And sorry but no, Wikipedia is NOT just as good as a real encyclopedia. It’s just easier.

  7. I own one of these and really like it.

    First of all, it uses two AAA batteries, not three.
    Second, it uses one SD card, not two.
    Third, the screen is about as readable as the original Palm Pilot.
    Finally, you can update it for $29 which gives you a new SD card, or you can download it for no charge and update it yourself. It’s not the same file you can download from Wikimedia but it is free.

    The “Random” button is my favorite feature of this device.

  8. I don’t see the need for a specific device for that purpose. I’m using WikiPock which does exactly the same thing (offline Wikipedia access) from my BlackBerry (and btw in different languages)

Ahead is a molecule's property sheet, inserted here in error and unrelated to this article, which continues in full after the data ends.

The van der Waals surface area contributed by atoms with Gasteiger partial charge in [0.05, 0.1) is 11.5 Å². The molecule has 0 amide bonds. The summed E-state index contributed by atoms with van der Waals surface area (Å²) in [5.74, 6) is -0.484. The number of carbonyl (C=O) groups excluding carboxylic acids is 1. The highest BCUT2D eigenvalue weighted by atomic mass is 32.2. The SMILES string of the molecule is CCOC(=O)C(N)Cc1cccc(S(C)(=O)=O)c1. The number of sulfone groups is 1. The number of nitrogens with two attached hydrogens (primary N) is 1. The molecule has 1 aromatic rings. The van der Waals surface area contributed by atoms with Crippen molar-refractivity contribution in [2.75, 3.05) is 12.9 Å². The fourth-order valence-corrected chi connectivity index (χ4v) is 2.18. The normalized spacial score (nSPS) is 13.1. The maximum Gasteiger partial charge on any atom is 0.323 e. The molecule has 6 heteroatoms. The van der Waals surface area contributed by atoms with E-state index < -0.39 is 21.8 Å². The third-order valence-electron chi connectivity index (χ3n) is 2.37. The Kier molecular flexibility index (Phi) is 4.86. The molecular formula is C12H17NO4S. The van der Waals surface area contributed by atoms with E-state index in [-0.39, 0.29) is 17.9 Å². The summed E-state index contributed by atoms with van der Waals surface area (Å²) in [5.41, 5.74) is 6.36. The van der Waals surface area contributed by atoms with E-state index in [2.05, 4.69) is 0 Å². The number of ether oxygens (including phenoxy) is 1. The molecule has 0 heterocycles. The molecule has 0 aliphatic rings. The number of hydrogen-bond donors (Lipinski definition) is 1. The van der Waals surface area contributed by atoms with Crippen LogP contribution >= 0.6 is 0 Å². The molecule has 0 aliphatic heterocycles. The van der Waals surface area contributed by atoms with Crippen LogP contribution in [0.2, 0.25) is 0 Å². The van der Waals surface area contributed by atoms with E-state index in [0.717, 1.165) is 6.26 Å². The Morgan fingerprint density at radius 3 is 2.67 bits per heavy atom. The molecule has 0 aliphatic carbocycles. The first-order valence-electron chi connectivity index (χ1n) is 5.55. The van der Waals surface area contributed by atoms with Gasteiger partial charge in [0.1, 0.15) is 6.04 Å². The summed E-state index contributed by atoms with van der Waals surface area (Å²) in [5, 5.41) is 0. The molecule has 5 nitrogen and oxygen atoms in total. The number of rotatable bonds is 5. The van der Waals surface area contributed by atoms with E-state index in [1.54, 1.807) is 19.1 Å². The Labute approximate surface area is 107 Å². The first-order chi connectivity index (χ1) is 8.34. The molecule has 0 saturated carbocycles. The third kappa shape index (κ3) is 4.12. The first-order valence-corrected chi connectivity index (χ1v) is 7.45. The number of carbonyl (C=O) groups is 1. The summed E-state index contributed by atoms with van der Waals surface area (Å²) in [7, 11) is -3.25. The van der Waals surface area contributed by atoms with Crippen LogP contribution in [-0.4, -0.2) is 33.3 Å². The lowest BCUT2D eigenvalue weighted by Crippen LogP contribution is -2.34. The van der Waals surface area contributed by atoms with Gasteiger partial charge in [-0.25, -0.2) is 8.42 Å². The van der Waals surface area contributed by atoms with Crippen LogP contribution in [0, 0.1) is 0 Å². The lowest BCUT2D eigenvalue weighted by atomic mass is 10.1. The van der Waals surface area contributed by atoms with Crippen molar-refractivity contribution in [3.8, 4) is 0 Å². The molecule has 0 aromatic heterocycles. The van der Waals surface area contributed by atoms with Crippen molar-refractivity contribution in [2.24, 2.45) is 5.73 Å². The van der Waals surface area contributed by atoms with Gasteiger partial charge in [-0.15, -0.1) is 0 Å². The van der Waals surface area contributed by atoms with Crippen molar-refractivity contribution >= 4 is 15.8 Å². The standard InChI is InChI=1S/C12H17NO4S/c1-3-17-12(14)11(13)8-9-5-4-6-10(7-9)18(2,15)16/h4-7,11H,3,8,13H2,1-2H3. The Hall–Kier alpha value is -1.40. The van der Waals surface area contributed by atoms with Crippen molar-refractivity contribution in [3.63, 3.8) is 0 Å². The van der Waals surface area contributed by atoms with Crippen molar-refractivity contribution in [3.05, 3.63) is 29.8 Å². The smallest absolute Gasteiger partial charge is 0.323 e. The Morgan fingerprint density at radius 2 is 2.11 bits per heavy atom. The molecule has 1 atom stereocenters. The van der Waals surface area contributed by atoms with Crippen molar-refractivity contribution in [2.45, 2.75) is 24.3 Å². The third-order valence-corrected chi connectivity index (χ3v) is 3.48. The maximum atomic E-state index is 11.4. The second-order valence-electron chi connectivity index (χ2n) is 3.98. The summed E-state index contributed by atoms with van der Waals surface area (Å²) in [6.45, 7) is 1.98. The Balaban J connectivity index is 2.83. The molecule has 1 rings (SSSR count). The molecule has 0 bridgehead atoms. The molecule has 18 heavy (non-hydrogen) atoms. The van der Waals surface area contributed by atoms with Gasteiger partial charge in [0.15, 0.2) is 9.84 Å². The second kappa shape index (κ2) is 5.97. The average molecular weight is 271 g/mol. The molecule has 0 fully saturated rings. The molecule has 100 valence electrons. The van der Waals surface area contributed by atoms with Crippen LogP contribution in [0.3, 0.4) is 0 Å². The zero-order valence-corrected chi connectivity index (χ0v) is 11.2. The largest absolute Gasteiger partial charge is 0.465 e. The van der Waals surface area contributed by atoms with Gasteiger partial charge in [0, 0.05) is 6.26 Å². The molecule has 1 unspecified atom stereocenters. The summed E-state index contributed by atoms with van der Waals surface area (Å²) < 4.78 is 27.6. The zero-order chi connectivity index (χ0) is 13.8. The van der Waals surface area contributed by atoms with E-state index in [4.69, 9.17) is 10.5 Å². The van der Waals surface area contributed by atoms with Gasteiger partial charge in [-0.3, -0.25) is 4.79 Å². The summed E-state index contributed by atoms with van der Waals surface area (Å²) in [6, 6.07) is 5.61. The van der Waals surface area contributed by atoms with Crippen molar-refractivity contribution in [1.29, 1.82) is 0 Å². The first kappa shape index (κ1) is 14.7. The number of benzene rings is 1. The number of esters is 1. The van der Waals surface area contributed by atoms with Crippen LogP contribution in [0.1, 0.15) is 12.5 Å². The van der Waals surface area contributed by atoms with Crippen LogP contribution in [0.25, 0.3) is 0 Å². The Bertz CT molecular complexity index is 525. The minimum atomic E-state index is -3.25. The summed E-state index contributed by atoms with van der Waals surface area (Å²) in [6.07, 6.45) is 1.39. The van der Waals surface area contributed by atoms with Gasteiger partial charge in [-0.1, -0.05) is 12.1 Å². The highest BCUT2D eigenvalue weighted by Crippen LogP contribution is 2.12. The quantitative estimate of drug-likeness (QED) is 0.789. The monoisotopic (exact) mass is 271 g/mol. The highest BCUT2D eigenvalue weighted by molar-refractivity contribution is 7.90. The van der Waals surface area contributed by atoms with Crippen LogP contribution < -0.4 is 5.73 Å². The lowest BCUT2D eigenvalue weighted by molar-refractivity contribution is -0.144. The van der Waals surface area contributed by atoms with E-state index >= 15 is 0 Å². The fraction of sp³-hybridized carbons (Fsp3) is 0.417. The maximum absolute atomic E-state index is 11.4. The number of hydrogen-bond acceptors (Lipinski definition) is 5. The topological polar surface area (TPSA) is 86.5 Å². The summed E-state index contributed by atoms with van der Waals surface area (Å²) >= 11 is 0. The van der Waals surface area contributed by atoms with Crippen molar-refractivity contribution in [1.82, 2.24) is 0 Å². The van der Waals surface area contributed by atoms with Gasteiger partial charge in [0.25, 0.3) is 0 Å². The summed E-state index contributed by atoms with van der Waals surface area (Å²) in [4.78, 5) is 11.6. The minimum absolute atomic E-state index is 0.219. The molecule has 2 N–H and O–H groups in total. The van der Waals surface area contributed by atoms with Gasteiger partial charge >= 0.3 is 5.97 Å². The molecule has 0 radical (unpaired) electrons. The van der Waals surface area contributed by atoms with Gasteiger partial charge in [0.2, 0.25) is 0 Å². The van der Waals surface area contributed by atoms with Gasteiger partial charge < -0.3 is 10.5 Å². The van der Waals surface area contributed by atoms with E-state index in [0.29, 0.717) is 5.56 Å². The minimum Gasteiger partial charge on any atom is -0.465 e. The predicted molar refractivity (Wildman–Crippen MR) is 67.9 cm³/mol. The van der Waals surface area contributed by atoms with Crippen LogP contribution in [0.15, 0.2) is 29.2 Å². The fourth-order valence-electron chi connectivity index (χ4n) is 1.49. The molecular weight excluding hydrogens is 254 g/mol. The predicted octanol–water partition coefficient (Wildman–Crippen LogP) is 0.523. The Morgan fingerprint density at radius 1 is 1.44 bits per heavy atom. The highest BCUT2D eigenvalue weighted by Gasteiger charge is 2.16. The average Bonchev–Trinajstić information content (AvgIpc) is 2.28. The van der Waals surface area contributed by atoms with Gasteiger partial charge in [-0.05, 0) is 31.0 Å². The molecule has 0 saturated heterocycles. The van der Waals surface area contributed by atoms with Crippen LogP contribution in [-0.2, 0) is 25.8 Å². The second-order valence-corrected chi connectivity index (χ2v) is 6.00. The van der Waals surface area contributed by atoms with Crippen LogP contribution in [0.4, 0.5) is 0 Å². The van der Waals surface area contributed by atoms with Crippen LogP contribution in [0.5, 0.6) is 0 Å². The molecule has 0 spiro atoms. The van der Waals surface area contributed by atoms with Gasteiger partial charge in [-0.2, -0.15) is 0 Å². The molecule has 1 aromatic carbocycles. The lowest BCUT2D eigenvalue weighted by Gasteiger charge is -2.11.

9. I received my WiKiReader yesterday. I love it so far. It has amazingly rigid build quality and looks like it can easily take some abuse. There are a lot of reasons why someone would want something like this. First off, my cellphone is doing good to last a full work day on a single charge, loading up wikipedia on its browser if not on 3G can be really slow and cellular connections can be spotty. Even in big cities it can get spotty depending on the load the surrounding towers are having to deal with. Yes, it would be nice if they update its firmware in the future to allow for images to be displayed and greyscale dithering done on the LCD for them. But its not a huge loss. Its wonderful to be able to see something, wonder about it, pop this out of my pocket and in an instant have the entire article about it. It does its one thing, and does is extremely well. If you don’t find it interesting or useful, then you arent in the market for it. So stop bitching about whatever X features it doesn’t have.